Network Working Group
Request for Comments: 3757
Updates: 3755, 2535
Category: Standards Track
O. Kolkman
J. Schlyter
E. Lewis
April 2004

Domain Name System KEY (DNSKEY) Resource Record (RR)

Secure Entry Point (SEP) Flag

Status of this Memo

This document specifies an Internet standards track protocol for the Internet community, and requests discussion and suggestions for improvements. Please refer to the current edition of the "Internet Official Protocol Standards" (STD 1) for the standardization state and status of this protocol. Distribution of this memo is unlimited.

Copyright Notice

Copyright © The Internet Society (2004). All Rights Reserved.


With the Delegation Signer (DS) resource record (RR), the concept of a public key acting as a secure entry point (SEP) has been introduced. During exchanges of public keys with the parent there is a need to differentiate SEP keys from other public keys in the Domain Name System KEY (DNSKEY) resource record set. A flag bit in the DNSKEY RR is defined to indicate that DNSKEY is to be used as a SEP. The flag bit is intended to assist in operational procedures to correctly generate DS resource records, or to indicate what DNSKEYs are intended for static configuration. The flag bit is not to be used in the DNS verification protocol. This document updates RFC 2535 and RFC 3755.

Table of Contents

   1.  Introduction . . . . . . . . . . . . . . . . . . . . . . . . .  2
   2.  The Secure Entry Point (SEP) Flag. . . . . . . . . . . . . . .  4
   3.  DNSSEC Protocol Changes. . . . . . . . . . . . . . . . . . . .  4
   4.  Operational Guidelines . . . . . . . . . . . . . . . . . . . .  4
   5.  Security Considerations. . . . . . . . . . . . . . . . . . . .  5
   6.  IANA Considerations. . . . . . . . . . . . . . . . . . . . . .  6
   7.  Internationalization Considerations. . . . . . . . . . . . . .  6
   8.  Acknowledgments. . . . . . . . . . . . . . . . . . . . . . . .  6
   9.  References . . . . . . . . . . . . . . . . . . . . . . . . . .  6
       9.1.  Normative References . . . . . . . . . . . . . . . . . .  6
       9.2.  Informative References . . . . . . . . . . . . . . . . .  6
   10. Authors' Addresses . . . . . . . . . . . . . . . . . . . . . .  7
   11. Full Copyright Statement . . . . . . . . . . . . . . . . . . .  8

1. Introduction

"All keys are equal but some keys are more equal than others" [6].

With the definition of the Delegation Signer Resource Record (DS RR) [5], it has become important to differentiate between the keys in the DNSKEY RR set that are (to be) pointed to by parental DS RRs and the other keys in the DNSKEY RR set. We refer to these public keys as Secure Entry Point (SEP) keys. A SEP key either used to generate a DS RR or is distributed to resolvers that use the key as the root of a trusted subtree [3].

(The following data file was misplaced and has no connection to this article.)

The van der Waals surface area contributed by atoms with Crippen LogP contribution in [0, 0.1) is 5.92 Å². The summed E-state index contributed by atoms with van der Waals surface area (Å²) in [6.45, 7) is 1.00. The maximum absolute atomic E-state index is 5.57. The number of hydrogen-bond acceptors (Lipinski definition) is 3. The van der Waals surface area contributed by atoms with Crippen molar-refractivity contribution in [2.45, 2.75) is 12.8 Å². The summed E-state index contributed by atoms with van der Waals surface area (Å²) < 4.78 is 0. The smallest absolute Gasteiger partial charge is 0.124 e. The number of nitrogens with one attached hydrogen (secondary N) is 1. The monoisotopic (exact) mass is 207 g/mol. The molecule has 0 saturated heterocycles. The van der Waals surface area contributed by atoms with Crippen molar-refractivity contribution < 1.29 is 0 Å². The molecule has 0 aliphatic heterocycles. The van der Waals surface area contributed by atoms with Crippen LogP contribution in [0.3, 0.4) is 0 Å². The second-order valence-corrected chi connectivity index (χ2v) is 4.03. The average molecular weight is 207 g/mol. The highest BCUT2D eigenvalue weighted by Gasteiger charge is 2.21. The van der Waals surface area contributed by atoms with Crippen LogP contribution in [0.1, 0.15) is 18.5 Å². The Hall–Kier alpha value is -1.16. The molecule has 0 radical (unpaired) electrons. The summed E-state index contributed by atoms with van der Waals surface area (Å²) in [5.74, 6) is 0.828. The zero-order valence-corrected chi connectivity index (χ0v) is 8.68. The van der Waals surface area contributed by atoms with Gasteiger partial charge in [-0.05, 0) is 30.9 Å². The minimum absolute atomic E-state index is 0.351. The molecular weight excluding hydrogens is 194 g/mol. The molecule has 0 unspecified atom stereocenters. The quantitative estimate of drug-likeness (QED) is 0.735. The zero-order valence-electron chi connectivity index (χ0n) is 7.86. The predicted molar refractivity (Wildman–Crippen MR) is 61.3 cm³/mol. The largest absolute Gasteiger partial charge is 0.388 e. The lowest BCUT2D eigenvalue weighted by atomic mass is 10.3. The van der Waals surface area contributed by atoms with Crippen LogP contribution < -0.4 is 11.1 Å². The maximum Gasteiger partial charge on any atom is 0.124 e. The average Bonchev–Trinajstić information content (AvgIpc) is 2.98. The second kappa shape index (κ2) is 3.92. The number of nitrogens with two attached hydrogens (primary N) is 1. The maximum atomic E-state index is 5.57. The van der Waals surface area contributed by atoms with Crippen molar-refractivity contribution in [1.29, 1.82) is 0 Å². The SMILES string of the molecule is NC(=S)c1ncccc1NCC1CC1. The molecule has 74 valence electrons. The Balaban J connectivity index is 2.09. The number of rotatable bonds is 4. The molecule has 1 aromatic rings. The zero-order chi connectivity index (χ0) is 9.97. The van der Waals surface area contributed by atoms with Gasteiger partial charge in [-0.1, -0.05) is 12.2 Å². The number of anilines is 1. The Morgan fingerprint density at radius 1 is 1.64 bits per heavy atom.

In early deployment tests, the use of two (kinds of) key pairs for each zone has been prevalent. For one kind of key pair the private key is used to sign just the zone's DNSKEY resource record (RR) set. Its public key is intended to be referenced by a DS RR at the parent or configured statically in a resolver. The private key of the other kind of key pair is used to sign the rest of the zone's data sets. The former key pair is called a key-signing key (KSK) and the latter is called a zone-signing key (ZSK). In practice there have been usually one of each kind of key pair, but there will be multiples of each at times.

It should be noted that division of keys pairs into KSK's and ZSK's is not mandatory in any definition of DNSSEC, not even with the introduction of the DS RR. But, in testing, this distinction has been helpful when designing key roll over (key super-cession) schemes. Given that the distinction has proven helpful, the labels KSK and ZSK have begun to stick.

There is a need to differentiate the public keys for the key pairs that are used for key signing from keys that are not used key signing (KSKs vs ZSKs). This need is driven by knowing which DNSKEYs are to be sent for generating DS RRs, which DNSKEYs are to be distributed to resolvers, and which keys are fed to the signer application at the appropriate time.